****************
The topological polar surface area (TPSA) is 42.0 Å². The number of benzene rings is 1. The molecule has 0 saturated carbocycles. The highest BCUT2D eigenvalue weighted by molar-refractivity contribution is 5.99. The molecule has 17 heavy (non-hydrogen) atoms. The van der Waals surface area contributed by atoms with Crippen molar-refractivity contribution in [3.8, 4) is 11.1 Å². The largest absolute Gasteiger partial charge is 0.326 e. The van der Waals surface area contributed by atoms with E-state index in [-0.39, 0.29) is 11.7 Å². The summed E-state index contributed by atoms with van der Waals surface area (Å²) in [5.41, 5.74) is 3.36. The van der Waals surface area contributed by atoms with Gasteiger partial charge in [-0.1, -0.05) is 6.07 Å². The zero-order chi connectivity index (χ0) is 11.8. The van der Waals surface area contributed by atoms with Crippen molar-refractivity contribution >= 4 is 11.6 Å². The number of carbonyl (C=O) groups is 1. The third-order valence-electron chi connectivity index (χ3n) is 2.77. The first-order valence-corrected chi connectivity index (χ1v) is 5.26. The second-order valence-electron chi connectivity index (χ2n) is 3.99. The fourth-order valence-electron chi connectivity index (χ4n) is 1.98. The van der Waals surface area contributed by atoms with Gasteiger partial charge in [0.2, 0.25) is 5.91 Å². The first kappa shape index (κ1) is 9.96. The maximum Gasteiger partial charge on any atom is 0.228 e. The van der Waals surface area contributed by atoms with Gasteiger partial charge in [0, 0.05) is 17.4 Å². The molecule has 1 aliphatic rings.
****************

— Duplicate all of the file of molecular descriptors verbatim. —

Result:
The topological polar surface area (TPSA) is 42.0 Å². The number of benzene rings is 1. The molecule has 0 saturated carbocycles. The highest BCUT2D eigenvalue weighted by molar-refractivity contribution is 5.99. The molecule has 17 heavy (non-hydrogen) atoms. The van der Waals surface area contributed by atoms with Crippen molar-refractivity contribution in [3.8, 4) is 11.1 Å². The largest absolute Gasteiger partial charge is 0.326 e. The van der Waals surface area contributed by atoms with E-state index in [-0.39, 0.29) is 11.7 Å². The summed E-state index contributed by atoms with van der Waals surface area (Å²) in [5.41, 5.74) is 3.36. The van der Waals surface area contributed by atoms with Gasteiger partial charge in [-0.1, -0.05) is 6.07 Å². The zero-order chi connectivity index (χ0) is 11.8. The van der Waals surface area contributed by atoms with Crippen molar-refractivity contribution >= 4 is 11.6 Å². The number of carbonyl (C=O) groups is 1. The third-order valence-electron chi connectivity index (χ3n) is 2.77. The first-order valence-corrected chi connectivity index (χ1v) is 5.26. The second-order valence-electron chi connectivity index (χ2n) is 3.99. The fourth-order valence-electron chi connectivity index (χ4n) is 1.98. The van der Waals surface area contributed by atoms with Gasteiger partial charge in [0.2, 0.25) is 5.91 Å². The first kappa shape index (κ1) is 9.96. The maximum Gasteiger partial charge on any atom is 0.228 e. The van der Waals surface area contributed by atoms with Gasteiger partial charge in [0, 0.05) is 17.4 Å². The molecule has 1 aliphatic rings.